Juno’s reprieve? JCAR017 data a small ray of light after difficult 2016

Juno has now fallen behind rivals Kite Pharma and Novartis in being the first to market a CAR-T med.

After a torrid year that has seen multiple deaths in testing, FDA- and self-imposed study halts and its shares tanking, Juno last night held up to the light its new great hope: JCAR017

Juno said that its med, which uses a defined CD4:CD8 cell composition and 4-1BB as the costimulatory domain, saw a 60% complete response rate in the small phase 1 test, hitting its marks in 12 out of 20 patients.

The trial looked at patients with relapsed/refractory diffuse large B cell lymphoma (DLBCL), follicular lymphoma grade 3B or mantle cell lymphoma, and were treated with fludarabine/cyclophosphamide lymphodepletion and JCAR017.

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In terms of safety, the issue most observers were scrutinizing, the biotech said that of the 22 safety-evaluable patients (the majority being DLBCL patients) treated at a dose level 1 and with a single-dose schedule, “no severe cytokine release syndrome (sCRS) was observed.”

They did however see grades 3-4 neurotoxicity in three patients (14%), all of whom received the steroid dexamethasone for neurotoxicity, but the company said this dealt with the issue.

The most frequently reported treatment-emergent adverse events were neutropenia (a common problem in cancer treatments, which hit all patients in the test), decreased appetite (36%) and fatigue (32%). Crucially for the company however, no deaths were recorded.

The so-called Transcend study continues with what is now surely Juno’s leading product, enrolling more patients at dose levels 1 and 2.

The biotech said that it intends to start a pivotal trial in the U.S. in patients with r/r DLBCL next year.  

“Our potential best-in-class CAR T candidate, JCAR017, has demonstrated an impressive early response rate in these sick NHL patients,” said Mark Gilbert, Juno’s CMO.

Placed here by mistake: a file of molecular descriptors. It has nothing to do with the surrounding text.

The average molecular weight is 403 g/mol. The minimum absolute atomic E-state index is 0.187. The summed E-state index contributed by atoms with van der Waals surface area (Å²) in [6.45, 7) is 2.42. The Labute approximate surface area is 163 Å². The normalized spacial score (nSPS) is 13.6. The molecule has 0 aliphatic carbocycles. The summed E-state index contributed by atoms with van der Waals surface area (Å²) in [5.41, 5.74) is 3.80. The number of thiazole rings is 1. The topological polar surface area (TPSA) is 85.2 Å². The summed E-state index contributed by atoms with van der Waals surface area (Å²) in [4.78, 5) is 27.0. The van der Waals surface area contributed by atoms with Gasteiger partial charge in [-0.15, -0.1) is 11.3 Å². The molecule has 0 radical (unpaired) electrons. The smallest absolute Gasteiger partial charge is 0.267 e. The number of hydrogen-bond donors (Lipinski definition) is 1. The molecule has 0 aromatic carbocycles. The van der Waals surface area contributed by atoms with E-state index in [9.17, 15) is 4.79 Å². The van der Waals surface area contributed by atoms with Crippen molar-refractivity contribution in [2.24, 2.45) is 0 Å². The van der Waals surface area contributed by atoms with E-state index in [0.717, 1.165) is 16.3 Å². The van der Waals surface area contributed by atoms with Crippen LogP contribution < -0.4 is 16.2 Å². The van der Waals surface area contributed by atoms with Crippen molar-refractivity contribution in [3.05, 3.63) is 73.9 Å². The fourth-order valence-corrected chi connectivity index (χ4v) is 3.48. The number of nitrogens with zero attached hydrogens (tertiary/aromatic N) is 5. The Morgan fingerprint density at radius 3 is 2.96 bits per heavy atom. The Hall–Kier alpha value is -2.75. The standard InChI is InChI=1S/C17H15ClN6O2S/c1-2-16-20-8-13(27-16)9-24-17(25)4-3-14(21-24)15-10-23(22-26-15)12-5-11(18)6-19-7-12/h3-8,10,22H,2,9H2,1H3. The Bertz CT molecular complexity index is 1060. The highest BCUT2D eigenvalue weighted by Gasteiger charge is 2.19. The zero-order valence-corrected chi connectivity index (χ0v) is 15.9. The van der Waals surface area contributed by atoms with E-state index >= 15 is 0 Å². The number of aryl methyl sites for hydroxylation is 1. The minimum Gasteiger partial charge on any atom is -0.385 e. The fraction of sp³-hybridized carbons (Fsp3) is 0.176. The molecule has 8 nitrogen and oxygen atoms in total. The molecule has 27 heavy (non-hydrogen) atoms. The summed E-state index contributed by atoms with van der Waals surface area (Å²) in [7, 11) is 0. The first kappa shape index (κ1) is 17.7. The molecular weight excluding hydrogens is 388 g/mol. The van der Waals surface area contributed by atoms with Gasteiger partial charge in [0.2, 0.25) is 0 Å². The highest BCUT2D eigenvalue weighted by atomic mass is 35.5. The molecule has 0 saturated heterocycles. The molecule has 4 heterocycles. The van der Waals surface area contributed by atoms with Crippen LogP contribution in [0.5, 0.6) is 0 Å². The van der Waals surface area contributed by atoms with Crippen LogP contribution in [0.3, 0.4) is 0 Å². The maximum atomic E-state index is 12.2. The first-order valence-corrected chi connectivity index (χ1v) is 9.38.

“In particular, the side effect profile and persistence of CAR T cells that we observed, even in patients who relapsed, will allow us to explore higher doses and the possibility for combination therapies to potentially increase durable response rates.”

Just a few weeks ago, Juno put its midstage CAR-T Rocket trial put on hold after two patients suffered cerebral edema, both of whom later died. 

The phase 2 study, which was voluntarily halted, was assessing JCAR015, formerly its leading med, in patients with relapsed or refractory B cell acute lymphoblastic leukemia.

This comes after the FDA placed a brief clinical hold on the same Rocket trial of JCAR015 in July after several patient deaths, also due to cerebral edema.

The FDA halt was however swiftly lifted a few days later, but with a modified preconditioning regimen that it said would stop future patient deaths.

The biotech was at the time adamant that the chemo med fludarabine used as a preconditioning regimen was the primary culprit in the fatalities, although it now appears there may be more to the deaths than just the flu regimen.

Both Novartis and Kite have now taken the lead in the CAR-T space, announcing over the weekend that they are planning full FDA submissions early next year, with Bluebird Bio picking up the rear. 

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